A Disturbing New Trend

The most annoying form of advertising, by far, is the guys that pass out little business card ads around the city. They do it on the subway, and they like to hang out around subways, particularly at the top of escalators, where they can push their unwanted ad-cards on you.

Pushy Moto-cabbies

Then there’s the most annoying form of transportation, the motorcycle guys. They carry around an extra helmet and park outside subway stations so that when you come out they can yell “hello!” at you (translation: “want a ride?”).

Well, it seems that the motorcycle guys have taken a lesson from the ad-card kids, and starting just recently they now get right up in the faces of commuters coming off the escalator outside the Zhongshan Park Station to badger them (see picture at left). Ah, what a perfect union of unpleasantries.

I’m a wuss, so I took this picture from a distance. They noticed me photographing them, though, and it did kind of freak them out and make them unhappy. (Take that, pushy motorcycle dudes!)


John Pasden

John is a Shanghai-based linguist and entrepreneur, founder of AllSet Learning.


  1. I hate it when people stand at the top of escalators, be they handing out cards, trying to get people to ride on bikes, or just morons who get off an escalator and just stand there.

    The last category especially ticks me off.

    I can put up with pushing in line, spitting in public… these are just cultural differences; it’s my problem. If someone pushes in line, the worst that happens to me is that I have to wait another 10 seconds to get served. I walk past a gob of spit and within 0.01 seconds I’m far away that germs can’t get at me.

    But obstructing the disembarkation point of a moving walkway is just stupid. People will be moving through this area… you yourself just got off a device which carries people from point A to point B… it’s not as if they can go around you… what are you thinking by getting off it and not moving away?

    It especially irks me when the person does it accidentally. It’s one thing for someone to stand at the top of escalators looking for business, (we all have to make a living) but when the person in front of you in an escalator gets off, and just stops instead of getting out of the way, they’re spoiling for a push in the back. I usually drop my shoulder and give them a shove, giving a loud ‘哎呀’ to make it look like an accident.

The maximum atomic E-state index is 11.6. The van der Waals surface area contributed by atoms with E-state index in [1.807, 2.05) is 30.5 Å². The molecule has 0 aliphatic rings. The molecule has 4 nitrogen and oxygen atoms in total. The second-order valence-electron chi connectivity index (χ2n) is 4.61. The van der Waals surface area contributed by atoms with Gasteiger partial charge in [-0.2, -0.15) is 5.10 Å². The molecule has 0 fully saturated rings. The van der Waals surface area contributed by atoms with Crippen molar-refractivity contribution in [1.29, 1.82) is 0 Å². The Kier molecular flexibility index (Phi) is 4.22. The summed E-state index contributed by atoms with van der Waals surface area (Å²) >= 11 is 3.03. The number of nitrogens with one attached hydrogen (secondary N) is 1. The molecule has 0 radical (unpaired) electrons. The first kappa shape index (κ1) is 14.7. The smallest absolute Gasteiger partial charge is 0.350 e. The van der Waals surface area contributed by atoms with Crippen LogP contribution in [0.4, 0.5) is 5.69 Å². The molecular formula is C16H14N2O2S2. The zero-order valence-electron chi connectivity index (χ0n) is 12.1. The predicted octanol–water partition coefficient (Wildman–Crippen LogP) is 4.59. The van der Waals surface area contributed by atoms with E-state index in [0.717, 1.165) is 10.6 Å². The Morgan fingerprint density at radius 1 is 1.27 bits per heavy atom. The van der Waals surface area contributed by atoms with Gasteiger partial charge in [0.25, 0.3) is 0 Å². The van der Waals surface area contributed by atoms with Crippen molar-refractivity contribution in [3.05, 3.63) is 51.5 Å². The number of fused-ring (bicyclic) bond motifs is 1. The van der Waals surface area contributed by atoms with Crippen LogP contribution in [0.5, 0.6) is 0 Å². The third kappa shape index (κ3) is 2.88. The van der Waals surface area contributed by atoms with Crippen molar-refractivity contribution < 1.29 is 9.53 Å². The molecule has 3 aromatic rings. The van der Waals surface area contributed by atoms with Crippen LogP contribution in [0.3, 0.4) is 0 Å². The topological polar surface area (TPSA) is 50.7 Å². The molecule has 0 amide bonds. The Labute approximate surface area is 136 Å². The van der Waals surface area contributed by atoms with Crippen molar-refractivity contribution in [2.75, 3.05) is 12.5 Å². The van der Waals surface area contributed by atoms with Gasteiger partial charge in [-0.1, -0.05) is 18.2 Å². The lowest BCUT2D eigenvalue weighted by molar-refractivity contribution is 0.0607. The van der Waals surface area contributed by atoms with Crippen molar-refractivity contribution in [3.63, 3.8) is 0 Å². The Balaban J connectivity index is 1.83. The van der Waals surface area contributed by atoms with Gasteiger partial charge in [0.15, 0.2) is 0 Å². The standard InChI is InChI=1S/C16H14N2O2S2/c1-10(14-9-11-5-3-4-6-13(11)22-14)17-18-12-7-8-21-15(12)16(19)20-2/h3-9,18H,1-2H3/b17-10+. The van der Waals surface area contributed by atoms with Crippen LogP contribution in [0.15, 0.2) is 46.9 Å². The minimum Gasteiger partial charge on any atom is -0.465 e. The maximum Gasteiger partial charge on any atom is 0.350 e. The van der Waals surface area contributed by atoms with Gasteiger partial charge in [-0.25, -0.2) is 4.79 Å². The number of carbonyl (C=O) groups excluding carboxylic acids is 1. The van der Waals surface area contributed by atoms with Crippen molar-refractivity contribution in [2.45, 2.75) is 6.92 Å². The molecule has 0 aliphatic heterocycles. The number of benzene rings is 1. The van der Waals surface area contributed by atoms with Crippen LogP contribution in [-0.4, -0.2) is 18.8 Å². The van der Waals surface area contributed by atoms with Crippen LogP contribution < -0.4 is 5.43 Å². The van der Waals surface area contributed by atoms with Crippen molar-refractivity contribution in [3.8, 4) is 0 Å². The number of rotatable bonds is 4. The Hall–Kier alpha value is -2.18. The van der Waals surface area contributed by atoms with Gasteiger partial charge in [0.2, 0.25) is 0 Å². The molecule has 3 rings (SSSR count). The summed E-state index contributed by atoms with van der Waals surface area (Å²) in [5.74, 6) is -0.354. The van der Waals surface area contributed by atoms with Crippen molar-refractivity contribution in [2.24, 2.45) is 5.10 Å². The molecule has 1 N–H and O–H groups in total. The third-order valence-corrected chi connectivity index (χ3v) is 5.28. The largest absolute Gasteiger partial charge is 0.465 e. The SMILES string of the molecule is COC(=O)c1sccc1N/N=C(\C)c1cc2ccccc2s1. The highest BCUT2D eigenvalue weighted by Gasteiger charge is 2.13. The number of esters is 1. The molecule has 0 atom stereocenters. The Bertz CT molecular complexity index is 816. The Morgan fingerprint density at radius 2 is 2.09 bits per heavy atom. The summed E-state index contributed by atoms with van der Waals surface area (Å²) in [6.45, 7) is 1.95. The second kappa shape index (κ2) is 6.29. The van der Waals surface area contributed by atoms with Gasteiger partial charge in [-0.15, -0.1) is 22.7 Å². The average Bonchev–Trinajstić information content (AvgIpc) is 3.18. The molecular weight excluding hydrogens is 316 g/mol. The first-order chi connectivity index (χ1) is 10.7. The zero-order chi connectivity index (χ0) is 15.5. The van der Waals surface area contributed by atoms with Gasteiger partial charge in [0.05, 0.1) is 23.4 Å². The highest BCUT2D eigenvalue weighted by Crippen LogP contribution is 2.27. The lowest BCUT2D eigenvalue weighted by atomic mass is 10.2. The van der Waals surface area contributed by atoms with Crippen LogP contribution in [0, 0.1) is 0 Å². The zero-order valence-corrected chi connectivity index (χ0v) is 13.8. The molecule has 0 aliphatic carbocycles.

The other category of people that annoy me sometimes are the people who stand at the entry of the escalator holding the rails, one foot on the metal platform before it starts, one dangling over the moving walkway. They haven’t got used to escalators yet, and think it’s some kind of game where you’re not allowed to touch the yellow lines…

    Next episode in 空调wawa’s series of rants: people who walk through a turnstile at a metro station, and just stop to consider where they are going, instead of getting out of the way of the person coming immediately behind them.

  2. I’ve never experienced the push motor-taxis, but personally I’ve always found the programmed bullhorns advertising at full volume in the grocery stores to be the most annoying. Unfortunately, you have to have your iPod turned up just a bit too loud to drown those babies out.

  3. Perhaps, John, you can contrast with Japan.

    Japan: “Sorry to trouble you, please consider doing us the honor inspecting our store? Here, have some tissues. I’ll just go back to maintaining a polite respectful distance over here.”

    China: “Watch? DVD? Watch? DVD? Watch? DVD?”

  4. Haha, I just posted about how much I like the motor-cabs. I stand by my claims! (Although yes, the helmet shoving kind of sucks…)

    I just wonder if anyone actually reads those ad-cards? Every person I see receive one usually justs tosses it immediately. It can’t possibly be effective enough to make up for the cost of labor. (Oh wait….)

  5. Not a problem to you if with a headphone. lalalala =) (don’t peek)

    @coljac, John once did it, try searching the archives.

  6. Matthew Stinson Says: July 26, 2007 at 1:00 am

    In Shanghai, do you get the kids working the expressway and slamming cards into the orifices of nearby cars (or throwing them into open windows) as they weave through traffic? We get that in Tianjin on the outer ring road, and the kids have worked out in the sun so long that they look 15 going on 50.

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